That was the perfectly reasonable question one of my grandchildren asked me the other day. He has been studying with his mother the current holiday Christian story, which churches in the USA regularly sponsor at the end of the calendar year. He could list all sorts of things which he thought Christianity had done for mankind, but knew little of what other faiths had to offer.
While the teachings of Christ have been around for about 2000 years, fully augmented and embellished by theologians and philosophers who applied them progressively to changing conditions, the Bahá'í Faith is only a little over 160 years old. In Christianity at that age, Christians were still being fed to lions! In fact, much of what most people think of as Christian didn't exist that early in its history.
The world at the time of Christ was a very different place; communication was not nearly as fast or efficient as we have today. Bahá'u'lláh's teachings have circled the globe far more quickly than any previous chapter in religious history, and the universality of their message finds receptive hearts everywhere. There are Bahá'ís building community in every country and continent.
Yet, the Bahá'í world community is still too new to have extensive edifices, and its numbers are too few for much of a political or economic footprint. The direction of its growth, however, is evident in the development of its grass roots democracy and the spiritual transformation of its adherents.
Here is how Shoghi Effendi Rabani, great-grandson of the Prophet/Founder, answered this question: "The faith of Bahá'u'lláh has assimilated, by virtue of its creative, its regulative and ennobling energies, the varied races, nationalities, creeds and classes that have sought its shadow, and have pledged unswerving fealty to its cause...." This is an inclusive religion, not an exclusive one.
"It has changed the hearts of its adherents, burned away their prejudices, stilled their passions, exalted their conceptions, ennobled their motives, coordinated their efforts, and transformed their outlook...." Bahá'ís work daily on their own character development, with these goals in mind.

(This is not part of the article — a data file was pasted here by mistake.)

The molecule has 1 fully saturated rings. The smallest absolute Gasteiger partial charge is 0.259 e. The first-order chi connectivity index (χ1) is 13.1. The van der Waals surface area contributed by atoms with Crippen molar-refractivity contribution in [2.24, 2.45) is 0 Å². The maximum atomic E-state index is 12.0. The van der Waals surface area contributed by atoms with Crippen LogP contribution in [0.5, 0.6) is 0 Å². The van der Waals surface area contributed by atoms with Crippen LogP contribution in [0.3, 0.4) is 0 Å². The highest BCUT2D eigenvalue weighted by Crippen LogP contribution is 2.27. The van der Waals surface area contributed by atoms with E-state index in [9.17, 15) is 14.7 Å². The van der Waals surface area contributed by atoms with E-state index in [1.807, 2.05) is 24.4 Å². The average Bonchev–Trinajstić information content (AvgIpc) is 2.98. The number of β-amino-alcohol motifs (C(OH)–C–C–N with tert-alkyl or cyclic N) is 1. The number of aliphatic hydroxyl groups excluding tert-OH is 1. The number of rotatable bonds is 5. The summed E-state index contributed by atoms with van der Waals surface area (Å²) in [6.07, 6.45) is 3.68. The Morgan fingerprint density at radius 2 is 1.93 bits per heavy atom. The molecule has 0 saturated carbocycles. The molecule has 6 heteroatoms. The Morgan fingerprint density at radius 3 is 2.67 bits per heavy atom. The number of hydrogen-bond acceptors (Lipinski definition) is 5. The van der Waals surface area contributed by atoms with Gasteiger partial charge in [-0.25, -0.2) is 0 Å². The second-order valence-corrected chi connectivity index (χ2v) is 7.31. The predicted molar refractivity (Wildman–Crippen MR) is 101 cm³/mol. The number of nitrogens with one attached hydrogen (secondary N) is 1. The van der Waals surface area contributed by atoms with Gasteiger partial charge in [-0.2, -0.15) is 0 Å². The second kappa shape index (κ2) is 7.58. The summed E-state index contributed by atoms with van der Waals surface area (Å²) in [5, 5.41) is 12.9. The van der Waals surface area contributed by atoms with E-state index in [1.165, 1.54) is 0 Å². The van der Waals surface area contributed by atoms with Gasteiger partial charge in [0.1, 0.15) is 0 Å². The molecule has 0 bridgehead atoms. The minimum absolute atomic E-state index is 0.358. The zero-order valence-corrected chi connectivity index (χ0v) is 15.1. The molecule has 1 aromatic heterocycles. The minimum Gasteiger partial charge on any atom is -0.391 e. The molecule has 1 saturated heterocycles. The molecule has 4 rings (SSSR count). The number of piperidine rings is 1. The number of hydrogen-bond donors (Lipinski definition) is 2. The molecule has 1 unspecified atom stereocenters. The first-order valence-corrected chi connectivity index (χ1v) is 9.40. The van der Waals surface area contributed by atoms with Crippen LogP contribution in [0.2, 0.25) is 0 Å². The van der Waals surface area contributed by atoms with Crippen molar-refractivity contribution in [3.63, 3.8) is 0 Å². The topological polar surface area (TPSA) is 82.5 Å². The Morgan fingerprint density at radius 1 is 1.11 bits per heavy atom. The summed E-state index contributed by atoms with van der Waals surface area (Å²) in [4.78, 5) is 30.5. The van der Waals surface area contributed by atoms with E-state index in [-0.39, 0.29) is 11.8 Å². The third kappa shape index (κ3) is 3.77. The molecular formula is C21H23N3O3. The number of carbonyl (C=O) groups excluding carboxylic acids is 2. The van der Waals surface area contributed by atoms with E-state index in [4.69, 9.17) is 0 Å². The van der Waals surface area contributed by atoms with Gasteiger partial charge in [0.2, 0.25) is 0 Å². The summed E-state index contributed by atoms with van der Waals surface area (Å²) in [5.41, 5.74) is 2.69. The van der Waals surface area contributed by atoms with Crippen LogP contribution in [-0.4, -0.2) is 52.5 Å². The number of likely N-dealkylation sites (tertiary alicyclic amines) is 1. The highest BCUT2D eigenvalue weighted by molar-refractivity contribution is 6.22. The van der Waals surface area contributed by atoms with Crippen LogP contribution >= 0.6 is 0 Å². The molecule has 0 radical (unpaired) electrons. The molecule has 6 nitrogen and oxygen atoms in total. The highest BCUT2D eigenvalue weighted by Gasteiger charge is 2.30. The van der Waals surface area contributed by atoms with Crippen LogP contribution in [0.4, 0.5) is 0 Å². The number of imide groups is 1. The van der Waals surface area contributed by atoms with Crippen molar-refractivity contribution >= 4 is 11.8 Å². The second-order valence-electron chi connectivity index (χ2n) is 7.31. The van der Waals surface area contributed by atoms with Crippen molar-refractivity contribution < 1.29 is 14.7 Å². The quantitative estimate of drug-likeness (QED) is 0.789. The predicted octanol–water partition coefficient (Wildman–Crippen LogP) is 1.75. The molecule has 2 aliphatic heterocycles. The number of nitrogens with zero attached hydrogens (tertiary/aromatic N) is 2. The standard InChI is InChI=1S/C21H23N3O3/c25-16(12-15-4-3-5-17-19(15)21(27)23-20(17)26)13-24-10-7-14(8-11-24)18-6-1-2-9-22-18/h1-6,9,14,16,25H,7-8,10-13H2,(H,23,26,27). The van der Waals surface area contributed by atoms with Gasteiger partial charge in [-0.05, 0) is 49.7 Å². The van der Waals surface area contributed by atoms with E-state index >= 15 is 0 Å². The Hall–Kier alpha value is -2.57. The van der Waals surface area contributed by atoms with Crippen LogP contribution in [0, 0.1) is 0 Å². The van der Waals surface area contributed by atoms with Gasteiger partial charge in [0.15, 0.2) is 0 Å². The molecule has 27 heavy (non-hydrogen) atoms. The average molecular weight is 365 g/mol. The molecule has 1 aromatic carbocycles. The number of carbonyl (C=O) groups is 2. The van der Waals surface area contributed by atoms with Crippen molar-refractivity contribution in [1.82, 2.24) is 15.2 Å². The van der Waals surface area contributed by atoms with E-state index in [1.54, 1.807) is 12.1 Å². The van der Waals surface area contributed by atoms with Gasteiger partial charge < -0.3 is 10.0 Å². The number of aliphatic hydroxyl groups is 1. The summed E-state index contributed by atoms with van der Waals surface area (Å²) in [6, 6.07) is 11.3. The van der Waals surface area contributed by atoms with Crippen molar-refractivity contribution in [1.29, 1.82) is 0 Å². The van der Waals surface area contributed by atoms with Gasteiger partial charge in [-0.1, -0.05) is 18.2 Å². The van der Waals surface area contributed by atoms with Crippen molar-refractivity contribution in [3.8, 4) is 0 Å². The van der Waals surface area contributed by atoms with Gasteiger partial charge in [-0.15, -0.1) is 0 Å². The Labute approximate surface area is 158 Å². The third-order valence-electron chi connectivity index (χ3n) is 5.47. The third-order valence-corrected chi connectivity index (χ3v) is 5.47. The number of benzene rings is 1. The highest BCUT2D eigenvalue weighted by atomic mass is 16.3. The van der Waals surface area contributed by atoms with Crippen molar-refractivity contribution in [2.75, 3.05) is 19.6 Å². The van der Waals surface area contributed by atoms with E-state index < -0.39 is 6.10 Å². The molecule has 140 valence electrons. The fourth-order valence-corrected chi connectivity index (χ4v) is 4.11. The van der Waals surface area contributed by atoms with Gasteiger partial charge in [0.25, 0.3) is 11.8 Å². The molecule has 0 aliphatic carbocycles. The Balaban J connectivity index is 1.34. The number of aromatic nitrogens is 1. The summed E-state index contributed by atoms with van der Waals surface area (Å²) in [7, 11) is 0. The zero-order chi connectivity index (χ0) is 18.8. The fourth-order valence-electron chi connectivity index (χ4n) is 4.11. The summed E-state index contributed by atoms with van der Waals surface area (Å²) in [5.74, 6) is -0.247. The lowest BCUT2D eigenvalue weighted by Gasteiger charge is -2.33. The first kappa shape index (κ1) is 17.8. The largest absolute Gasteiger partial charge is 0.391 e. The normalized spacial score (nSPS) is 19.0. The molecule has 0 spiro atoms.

"While preserving their patriotism and safeguarding their lesser loyalties, it has made them lovers of mankind, and the determined upholders of its best and truest interests...." Bahá'í world view is that all mankind is one human family, inhabiting one home: planet Earth.
"While maintaining intact their belief in the Divine origin of their respective religions, it has enabled them to visualize the underlying purpose of these religions, to discover their merits, to recognize their sequence, their interdependence, their wholeness and unity, and to acknowledge the bond that vitally links them...." Bahá'ís believe there is only one God and all religion has come from the same source throughout time.
"This universal, this transcending love which the followers of the Bahá'í Faith feel for their fellow-men, of whatever race, creed, class or nation, is neither mysterious nor can it be said to have been artificially stimulated. It is both spontaneous and genuine. Those whose hearts are warmed by the energizing influence of God's creative love cherish His creatures for His sake, and recognize in every human face a sign of His reflected glory." - World Order of Bahá'u'lláh, p. 197
So, that is what the Bahá'í Faith has done so far: it has changed hearts. Socio-economic development projects, resolution of age-old conflicts, cultural maturity, new buildings, music, literature, education--all those are side effects gradually growing out of the hope, commitment and implementation of Bahá'u'lláh's revelation.